Kevin Koay Jun Yi from Penang has the distinction of being among the first team of international scientists to have captured the first image of a black hole ― an astronomical achievement that is making waves around the world when the news was first released yesterday.
The 37-year-old scientist got involved in the Event Horizon Telescope (EHT) project that made the historic record of the black hole after joining the Taiwan-based Academia Sinica Institute of Astronomy and Astrophysics (ASIAA) in 2016 as a postdoctoral fellow, The Star reported yesterday.
“I was part of the observing team at the James Clerk Maxwell Telescope on Mauna Kea, Hawaii, on April 2017 when these observations were carried out.
On his Facebook he mentioned that:
“In the last 2 years since joining the project, a lot of blood, sweat, and literally tears have been poured into this effort. I have to admit that this has come at a cost to my own mental and physical health.
With the (at least) twice-weekly telecons at night with American and European colleagues, many times working with them till the early hours of the morning and over weekends to meet tight collaboration deadlines; the many weeks of being away from the family to attend meetings, take part in observations, and work on the Greenland telescope.
Many times feeling inadequate and not smart enough to be a part of this incredible team of passionate scientists. Sometimes I wonder if it’s all worth it.
But today as the results were announced to the world, the answer was a definite ‘Yes!’ I’m humbled to have the privilege of being one of the first persons in the entire history of humanity to have seen the image; and to play a small role in this significant milestone in our understanding of the Universe.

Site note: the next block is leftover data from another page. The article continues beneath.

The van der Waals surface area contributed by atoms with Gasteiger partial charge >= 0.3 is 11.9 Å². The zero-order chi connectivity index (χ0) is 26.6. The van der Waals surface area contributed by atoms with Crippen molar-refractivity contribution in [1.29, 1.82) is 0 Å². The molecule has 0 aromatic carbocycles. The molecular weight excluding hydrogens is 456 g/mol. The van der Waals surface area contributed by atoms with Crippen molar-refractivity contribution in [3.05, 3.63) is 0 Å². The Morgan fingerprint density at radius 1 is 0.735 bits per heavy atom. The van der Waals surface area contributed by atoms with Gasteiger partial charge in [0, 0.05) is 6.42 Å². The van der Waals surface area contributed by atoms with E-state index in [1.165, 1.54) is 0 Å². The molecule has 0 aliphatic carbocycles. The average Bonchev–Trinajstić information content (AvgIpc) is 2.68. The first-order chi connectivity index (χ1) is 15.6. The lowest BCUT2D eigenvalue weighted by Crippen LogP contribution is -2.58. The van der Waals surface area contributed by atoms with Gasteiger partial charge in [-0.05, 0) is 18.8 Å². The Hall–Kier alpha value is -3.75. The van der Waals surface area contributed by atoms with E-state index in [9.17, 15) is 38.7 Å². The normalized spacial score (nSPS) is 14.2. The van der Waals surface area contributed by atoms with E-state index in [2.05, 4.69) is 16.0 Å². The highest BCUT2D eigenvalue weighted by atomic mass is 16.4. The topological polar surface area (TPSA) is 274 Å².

But it has also been VERY challenging trying to keep this exciting news to myself (and within the collaboration) for the last 10 months since making the first images!
I’m so grateful to Agnes and the kids for being so supportive and patient with me for the last 2 years when I’ve been away so often and busy working outside of office hours. And it was great to have them come all the way to the Academia Sinica office to attend our press conference!”
He said the team involved 200 international members, adding that he was among the first group of 20 people to see the black hole images.
Koay holds a doctorate from the International Centre for Radio Astronomy Research at Curtin University.
Cyberjaya’s MMU is one of the key universities in Malaysia which have contributed so much to the country’s science and technology ecosystem and we’re proud that they’re part of Cyberjaya.